3, 3, 3, 3, 3, 3 ] ],[ 4 ],[ 1 ]);;
gap> words1 := [ "HK","HaK","HbK","HAK","HaaK","HbbK","HabK","HbaK","HbaabK"];;
gap> valid1 := List( words1, w -> IsRecognizedByAutomaton( wadc1, w ) );
[ true, true, true, false, false, true, true, true, true ]
gap> lang1 := FAtoRatExp( wadc1 );
((H(aaaUAA)BUH(a(aBUB)UABUB))(a(a(aa*BUB)UB)UA(AA*BUB)UB)*(a(a(aa*bUb)Ub)UA(AA\
*bUb))UH(aaaUAA)bUH(a(abUb)UAbUb))((a(a(aa*BUB)UB)UA(AA*BUB))(a(a(aa*BUB)UB)UA\
(AA*BUB)UB)*(a(a(aa*bUb)Ub)UA(AA*bUb))Ua(a(aa*bUb)Ub)UA(AA*bUb)Ub)*((a(a(aa*BU\
B)UB)UA(AA*BUB))(a(a(aa*BUB)UB)UA(AA*BUB)UB)*(a(aKUK)UAKUK)Ua(aKUK)UAKUK)U(H(a\
aaUAA)BUH(a(aBUB)UABUB))(a(a(aa*BUB)UB)UA(AA*BUB)UB)*(a(aKUK)UAKUK)UH(aKUK)



2.3 Example 3 -- the trefoil group

2.3-1 PartialDoubleCosetRewritingSystem
 ‣ PartialDoubleCosetRewritingSystem( grp, Hgens, Kgens, rws, limit ) ( operation )
 ‣ WordAcceptorOfPartialDoubleCosetRws( grp, prws ) ( attribute )

It may happen that, even when $$G$$ has a finite rewriting system, the double coset rewriting system is infinite. This is the case with the trefoil group $$T$$ with generators $$[c,d]$$ and relator $$[c^3 = d^2]$$ when the wreath product ordering is used with $$C > c > D > d$$. The group itself has a rewriting system with just 6 rules.


gap> FT := FreeGroup( 2 );;
gap> relsT := [ FT.1^3*FT.2^-2 ];;
gap> T := FT/relsT;;
gap> genT := GeneratorsOfGroup( T );;
gap> U := Subgroup( T, [ genT[1] ] );;
gap> V := Subgroup( T, [ genT[2] ] );;
gap> alphT := "cCdD";;
gap> ordT := [3,4,1,2];;
gap> orderT := "wreath";;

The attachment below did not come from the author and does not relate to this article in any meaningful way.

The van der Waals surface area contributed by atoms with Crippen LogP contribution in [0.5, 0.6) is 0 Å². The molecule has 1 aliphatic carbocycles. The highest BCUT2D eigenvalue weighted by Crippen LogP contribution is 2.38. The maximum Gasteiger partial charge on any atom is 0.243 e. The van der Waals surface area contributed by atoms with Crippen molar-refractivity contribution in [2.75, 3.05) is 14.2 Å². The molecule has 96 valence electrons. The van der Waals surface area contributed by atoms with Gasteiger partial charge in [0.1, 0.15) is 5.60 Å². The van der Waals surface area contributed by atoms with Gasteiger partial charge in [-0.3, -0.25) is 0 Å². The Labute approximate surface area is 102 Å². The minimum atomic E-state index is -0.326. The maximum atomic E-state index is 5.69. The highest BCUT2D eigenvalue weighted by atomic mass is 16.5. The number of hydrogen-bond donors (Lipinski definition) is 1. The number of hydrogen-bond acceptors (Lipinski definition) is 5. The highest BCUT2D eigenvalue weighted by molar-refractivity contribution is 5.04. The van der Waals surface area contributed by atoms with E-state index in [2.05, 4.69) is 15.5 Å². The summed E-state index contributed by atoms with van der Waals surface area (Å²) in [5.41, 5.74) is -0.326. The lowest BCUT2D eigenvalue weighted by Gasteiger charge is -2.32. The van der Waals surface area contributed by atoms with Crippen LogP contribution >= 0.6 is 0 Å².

gap> rwsT := ReducedConfluentRewritingSystem( T, ordT, orderT, 0, alphT );;
gap> DisplayRwsRules( rwsT );;
[ [ C, ccDD ], [ dD, id ], [ Dc, dcDD ], [ Dd, id ], [ ccc, dd ], [ \
ddc, cdd ]\
]
gap> accT := WordAcceptorOfReducedRws( rwsT );
< deterministic automaton on 4 letters with 7 states >
gap> Print( "accT = ", accT );
accT = Automaton("det",7,"dDcC",[ [ 6, 2, 2, 4, 6, 4, 6 ], [ 3, 2, 3, 2, 3, 2,\
3 ], [ 7, 2, 2, 2, 2, 7, 5 ], [ 2, 2, 2, 2, 2, 2, 2 ] ],[ 1 ],[ 1, 3, 4, 5, 6\
, 7 ]);;
gap> langT := FAtoRatExp( accT );
(dcUc)((cdUd)c)*((cdUd)(dd*U@)Uc(DD*U@)UDD*U@)Ud(dd*U@)UDD*U@



In the following example we reduce the word $$w = d^5c^5$$ to $$dc^2d^6$$ and check that only the latter is recognised by the automaton accT.


gap> free := FreeMonoidOfRewritingSystem( rwsT );;
gap> gens := GeneratorsOfMonoid( free );;
gap> c := gens[1];;  C := gens[2];;  d := gens[3];;  D := gens[4];;
gap> w := d^5*c^5;
f2^5*f1^5
gap> sw := WordToString( w, alphT );
"dddddccccc"
gap> IsRecognizedByAutomaton( accT, sw );
false
gap> rw := ReducedForm( rwsT, w );
f2*f1^2*f2^6
gap> srw := WordToString( rw, alphT );
"dccdddddd"
gap> IsRecognizedByAutomaton( accT, srw );
true